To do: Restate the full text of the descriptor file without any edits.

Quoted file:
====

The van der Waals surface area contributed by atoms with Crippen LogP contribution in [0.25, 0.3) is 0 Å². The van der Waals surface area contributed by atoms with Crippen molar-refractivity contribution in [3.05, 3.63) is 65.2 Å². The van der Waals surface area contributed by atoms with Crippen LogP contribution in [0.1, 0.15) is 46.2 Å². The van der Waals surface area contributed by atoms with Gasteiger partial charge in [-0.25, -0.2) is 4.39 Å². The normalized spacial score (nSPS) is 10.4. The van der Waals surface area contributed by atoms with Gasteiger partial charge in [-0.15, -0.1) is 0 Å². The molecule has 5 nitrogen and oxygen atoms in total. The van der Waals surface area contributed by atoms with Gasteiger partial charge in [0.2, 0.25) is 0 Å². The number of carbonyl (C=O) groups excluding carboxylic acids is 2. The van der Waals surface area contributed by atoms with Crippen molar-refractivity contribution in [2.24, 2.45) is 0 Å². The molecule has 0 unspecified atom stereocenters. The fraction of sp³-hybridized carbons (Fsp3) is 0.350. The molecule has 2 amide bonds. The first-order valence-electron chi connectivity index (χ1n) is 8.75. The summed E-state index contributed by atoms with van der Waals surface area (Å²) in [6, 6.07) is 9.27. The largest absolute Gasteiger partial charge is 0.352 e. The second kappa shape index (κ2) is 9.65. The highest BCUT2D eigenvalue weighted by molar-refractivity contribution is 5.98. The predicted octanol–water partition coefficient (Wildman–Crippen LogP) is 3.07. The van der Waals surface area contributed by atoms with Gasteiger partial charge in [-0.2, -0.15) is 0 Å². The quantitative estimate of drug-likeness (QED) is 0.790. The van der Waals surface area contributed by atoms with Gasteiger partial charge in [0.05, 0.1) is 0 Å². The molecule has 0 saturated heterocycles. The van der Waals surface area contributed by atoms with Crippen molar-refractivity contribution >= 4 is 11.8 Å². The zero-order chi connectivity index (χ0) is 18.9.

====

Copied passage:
The van der Waals surface area contributed by atoms with Crippen LogP contribution in [0.25, 0.3) is 0 Å². The van der Waals surface area contributed by atoms with Crippen molar-refractivity contribution in [3.05, 3.63) is 65.2 Å². The van der Waals surface area contributed by atoms with Crippen LogP contribution in [0.1, 0.15) is 46.2 Å². The van der Waals surface area contributed by atoms with Gasteiger partial charge in [-0.25, -0.2) is 4.39 Å². The normalized spacial score (nSPS) is 10.4. The van der Waals surface area contributed by atoms with Gasteiger partial charge in [-0.15, -0.1) is 0 Å². The molecule has 5 nitrogen and oxygen atoms in total. The van der Waals surface area contributed by atoms with Gasteiger partial charge in [0.2, 0.25) is 0 Å². The number of carbonyl (C=O) groups excluding carboxylic acids is 2. The van der Waals surface area contributed by atoms with Crippen molar-refractivity contribution in [2.24, 2.45) is 0 Å². The molecule has 0 unspecified atom stereocenters. The fraction of sp³-hybridized carbons (Fsp3) is 0.350. The molecule has 2 amide bonds. The first-order valence-electron chi connectivity index (χ1n) is 8.75. The summed E-state index contributed by atoms with van der Waals surface area (Å²) in [6, 6.07) is 9.27. The largest absolute Gasteiger partial charge is 0.352 e. The second kappa shape index (κ2) is 9.65. The highest BCUT2D eigenvalue weighted by molar-refractivity contribution is 5.98. The predicted octanol–water partition coefficient (Wildman–Crippen LogP) is 3.07. The van der Waals surface area contributed by atoms with Gasteiger partial charge in [-0.2, -0.15) is 0 Å². The quantitative estimate of drug-likeness (QED) is 0.790. The van der Waals surface area contributed by atoms with Gasteiger partial charge in [0.05, 0.1) is 0 Å². The molecule has 0 saturated heterocycles. The van der Waals surface area contributed by atoms with Crippen molar-refractivity contribution >= 4 is 11.8 Å². The zero-order chi connectivity index (χ0) is 18.9.